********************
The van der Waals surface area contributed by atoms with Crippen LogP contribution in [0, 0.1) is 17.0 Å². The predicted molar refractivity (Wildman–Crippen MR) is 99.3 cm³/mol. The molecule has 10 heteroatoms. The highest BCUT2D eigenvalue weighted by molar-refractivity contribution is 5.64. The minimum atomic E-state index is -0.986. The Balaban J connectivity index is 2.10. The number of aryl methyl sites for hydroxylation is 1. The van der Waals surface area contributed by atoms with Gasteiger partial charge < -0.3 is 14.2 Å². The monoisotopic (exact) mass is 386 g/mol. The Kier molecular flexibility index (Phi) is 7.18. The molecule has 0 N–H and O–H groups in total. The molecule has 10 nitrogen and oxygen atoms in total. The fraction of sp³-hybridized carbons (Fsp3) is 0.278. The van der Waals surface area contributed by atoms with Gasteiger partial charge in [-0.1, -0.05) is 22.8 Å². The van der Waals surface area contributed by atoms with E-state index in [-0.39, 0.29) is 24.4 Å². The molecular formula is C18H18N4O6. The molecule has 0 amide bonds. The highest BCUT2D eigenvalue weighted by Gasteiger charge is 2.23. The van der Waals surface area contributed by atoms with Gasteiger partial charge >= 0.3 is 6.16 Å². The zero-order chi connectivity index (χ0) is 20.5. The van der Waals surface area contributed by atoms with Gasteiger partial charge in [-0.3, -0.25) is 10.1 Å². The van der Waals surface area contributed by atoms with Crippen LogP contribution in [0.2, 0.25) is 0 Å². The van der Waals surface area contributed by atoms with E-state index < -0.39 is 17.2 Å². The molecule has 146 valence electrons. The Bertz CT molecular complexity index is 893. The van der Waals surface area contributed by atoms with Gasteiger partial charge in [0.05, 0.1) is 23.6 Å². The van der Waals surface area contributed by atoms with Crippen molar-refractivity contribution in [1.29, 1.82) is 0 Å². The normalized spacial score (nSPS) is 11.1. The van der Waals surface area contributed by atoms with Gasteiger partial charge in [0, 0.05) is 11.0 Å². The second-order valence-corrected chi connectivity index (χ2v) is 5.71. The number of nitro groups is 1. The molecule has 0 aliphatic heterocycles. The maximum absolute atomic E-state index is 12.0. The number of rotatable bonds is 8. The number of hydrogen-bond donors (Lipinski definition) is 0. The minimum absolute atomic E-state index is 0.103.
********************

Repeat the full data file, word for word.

The van der Waals surface area contributed by atoms with Crippen LogP contribution in [0, 0.1) is 17.0 Å². The predicted molar refractivity (Wildman–Crippen MR) is 99.3 cm³/mol. The molecule has 10 heteroatoms. The highest BCUT2D eigenvalue weighted by molar-refractivity contribution is 5.64. The minimum atomic E-state index is -0.986. The Balaban J connectivity index is 2.10. The number of aryl methyl sites for hydroxylation is 1. The van der Waals surface area contributed by atoms with Gasteiger partial charge < -0.3 is 14.2 Å². The monoisotopic (exact) mass is 386 g/mol. The Kier molecular flexibility index (Phi) is 7.18. The molecule has 0 N–H and O–H groups in total. The molecule has 10 nitrogen and oxygen atoms in total. The fraction of sp³-hybridized carbons (Fsp3) is 0.278. The van der Waals surface area contributed by atoms with Gasteiger partial charge in [-0.1, -0.05) is 22.8 Å². The van der Waals surface area contributed by atoms with E-state index in [-0.39, 0.29) is 24.4 Å². The molecular formula is C18H18N4O6. The molecule has 0 amide bonds. The highest BCUT2D eigenvalue weighted by Gasteiger charge is 2.23. The van der Waals surface area contributed by atoms with Gasteiger partial charge >= 0.3 is 6.16 Å². The zero-order chi connectivity index (χ0) is 20.5. The van der Waals surface area contributed by atoms with Gasteiger partial charge in [-0.3, -0.25) is 10.1 Å². The van der Waals surface area contributed by atoms with Crippen LogP contribution in [0.2, 0.25) is 0 Å². The van der Waals surface area contributed by atoms with E-state index < -0.39 is 17.2 Å². The molecule has 146 valence electrons. The Bertz CT molecular complexity index is 893. The van der Waals surface area contributed by atoms with Gasteiger partial charge in [0.05, 0.1) is 23.6 Å². The van der Waals surface area contributed by atoms with Crippen molar-refractivity contribution in [1.29, 1.82) is 0 Å². The normalized spacial score (nSPS) is 11.1. The van der Waals surface area contributed by atoms with Gasteiger partial charge in [0, 0.05) is 11.0 Å². The second-order valence-corrected chi connectivity index (χ2v) is 5.71. The number of nitro groups is 1. The molecule has 0 aliphatic heterocycles. The maximum absolute atomic E-state index is 12.0. The number of rotatable bonds is 8. The number of hydrogen-bond donors (Lipinski definition) is 0. The minimum absolute atomic E-state index is 0.103.